Hey guys,

I'm having internet connection problems.

In network connections on a Win XP Home pc there is no listing for the Ethernet Adapter.
In device manager there is a listing for this adapter, but when you click on it you get this message.
"This device cannot find enough free resources that it can use." Code 12.

I ran the troubleshooter and when I went to IRQ's, to see if the adapter was listed twice, it was not listed at all.

Why would the ethernet adapter be listed in the device manager but not listed under IRQ's or any of the other resources?
This adapter is a Netgear adapter for a note book pc. Anybody have any suggestions as to how I can fix this so I can get my internet connection back?

Thank you,


To my understanding, if the device driver failed to initialize properly, it should not necessairly consume any resources, such as using an IRQ or memory places.

My guess is that your driver is bad, and/or something upstream is bad, perhaps the PCMCIA drivers, or your chipset. I would remove the device driver, and check to make sure the subsystems are up to date too, and then re-install the network adapter.



Thanks for that fast reply. You apparently mistook me for someone more knowledgeable.
Your reply went right over my head. But again, thanks.
This is what we did so far.
Went to the device manager and ran the "Hardware update wizard".
The wizard actually updated the driver and changed the name from, ADMtek AN985 to Netgear FA511.

Restarted and went back to device manager and the adapter still had the yellow exclamation point with the same message as before.

As to your reply, why would the device driver fail to initialize?

Also, could you please explain a little more about something upstream possibly being bad and the chipset.
Thanks a bunch,


First, I need to disclaim that I have never run XP Home before, and my XP Pro / 2000 Pro ideas might not apply to XP Home.

A device driver would fail to initialize because the driver is calling upon hardware that doesn't exist, or is not configured properly. The device drivers are special pieces of code that expect certain components to be there in order to function.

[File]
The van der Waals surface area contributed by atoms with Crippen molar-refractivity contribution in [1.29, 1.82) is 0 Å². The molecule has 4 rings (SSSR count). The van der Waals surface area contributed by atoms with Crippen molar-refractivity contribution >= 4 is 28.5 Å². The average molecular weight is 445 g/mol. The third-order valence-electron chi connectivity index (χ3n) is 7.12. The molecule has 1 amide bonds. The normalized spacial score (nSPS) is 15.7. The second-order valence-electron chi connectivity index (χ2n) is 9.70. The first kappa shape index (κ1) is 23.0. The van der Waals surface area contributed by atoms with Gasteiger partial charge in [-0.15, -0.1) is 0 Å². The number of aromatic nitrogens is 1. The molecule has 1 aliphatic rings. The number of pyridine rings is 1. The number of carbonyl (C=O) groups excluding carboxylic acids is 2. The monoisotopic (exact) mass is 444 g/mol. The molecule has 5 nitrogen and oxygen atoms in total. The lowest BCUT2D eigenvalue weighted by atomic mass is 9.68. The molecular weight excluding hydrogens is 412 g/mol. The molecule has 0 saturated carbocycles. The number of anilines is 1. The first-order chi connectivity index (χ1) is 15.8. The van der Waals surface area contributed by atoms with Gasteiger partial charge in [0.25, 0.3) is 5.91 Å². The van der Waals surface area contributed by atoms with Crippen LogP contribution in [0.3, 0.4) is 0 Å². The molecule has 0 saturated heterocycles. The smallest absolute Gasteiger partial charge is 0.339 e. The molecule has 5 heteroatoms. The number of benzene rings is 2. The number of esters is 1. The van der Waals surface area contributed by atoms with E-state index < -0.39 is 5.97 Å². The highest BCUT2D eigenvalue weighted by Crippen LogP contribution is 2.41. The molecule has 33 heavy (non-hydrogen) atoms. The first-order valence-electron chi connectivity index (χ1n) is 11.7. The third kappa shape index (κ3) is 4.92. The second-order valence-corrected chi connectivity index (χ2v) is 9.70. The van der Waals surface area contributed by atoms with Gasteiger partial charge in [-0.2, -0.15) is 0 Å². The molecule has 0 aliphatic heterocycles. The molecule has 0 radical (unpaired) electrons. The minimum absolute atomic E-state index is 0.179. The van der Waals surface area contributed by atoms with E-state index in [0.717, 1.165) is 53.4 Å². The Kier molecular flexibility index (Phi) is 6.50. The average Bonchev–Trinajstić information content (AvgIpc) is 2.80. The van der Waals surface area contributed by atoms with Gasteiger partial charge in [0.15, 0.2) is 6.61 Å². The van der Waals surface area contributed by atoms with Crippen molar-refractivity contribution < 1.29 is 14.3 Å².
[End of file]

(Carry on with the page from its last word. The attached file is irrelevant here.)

Think of a computer that operates a traffic light. The computer turns the lights on -- red, yellow, green. The hardware is the lightbulb. The software is the program that turns on the light, and checks for power drain (a lit light draws power to make the shine, and gives off heat). If the lightbulb is missing, you don't have light, and there would not be a power drain. Software says there is a problem. Driver did not initialize properly.

Chipset drivers are a newer thing to motherboards, beyond what we call BIOS. Chipset drivers are used to configure special pieces of hardware and software on the motherboard. The chipset software controls things like the PCI bus, the floppy disk buss, memory management, maybe the parallel port, USB devices. You might need to go to motherboard manufacturer's website and download some software that will help your motherboard out.

What kind of network card do you have? Take a look at it. See if you can find the model number. Go to a website for the manufacture, and download the latest driver. Remove the one Windows thinks it is, and install the one you found that you know works with the card. Again, you might need to get the chipset going properly before the card itself (I have had to do this with some hot-off-the-press dells that we need to use WIndows 2000 with instead of XP. W2K has no idea what the components are in the new state-of-art boxes, and thus I needed to go and get the stuff to make it work).

Your system might have also come with a CD-ROM that has the materials all in one place.

WIthout knowing what you have here in front of me, it is hard for me to "drive" the repair. I hope you can find clues to help you along.


commented: good info +1


Thanks for the detailed explanation. The network card is a Netgear FA511 for a notebook.

I will do a little more investigating after reading your post and see what I can come up with.

Again, thank you for taking the time to help me.

I installed Windows xp so of course I had to reinstall some software such as miscrosoft office. anyway during the windows xp installation I lost the Driver for my D-link Express Ethernetwork DFE-690TXD. now I found the driver online and downloaded it but how in the world do I associate the application so that it will work? HELP!!!

Did the driver not come in a self installer package? You really need the inf file to make the correct settings, reg entries.
Most "drivers" you dl you dclick to extract and run the installer.


for some reason it is in a WIN ZIP file but when I click on the WINZIP FIle it wont open.

Do you mean by that that the file extension is .WINZIP ? change the extension to .zip and try it. WINZIP is a commercial compression pgm for zip files. But the driver package should be available from multiple trustworthy sites.

When I did that gerbil it on unloaded 4 files but it doesnt do anything else
maybe im better off just getting a new computer

So I went here, http://www.dlink.com/products/?pid=DFE-690TXD
..clicked the top download button for Vsn 5.000, got a .RAR file, extracted it to a folder [it contains about 20 subfolders with countless files, not just 4]
In the parent directory there is a file, INSTALL.exe... just dclick that, your OS will be detected and installation will follow automatically.
Good luck, theos.

Be a part of the DaniWeb community

We're a friendly, industry-focused community of developers, IT pros, digital marketers, and technology enthusiasts meeting, networking, learning, and sharing knowledge.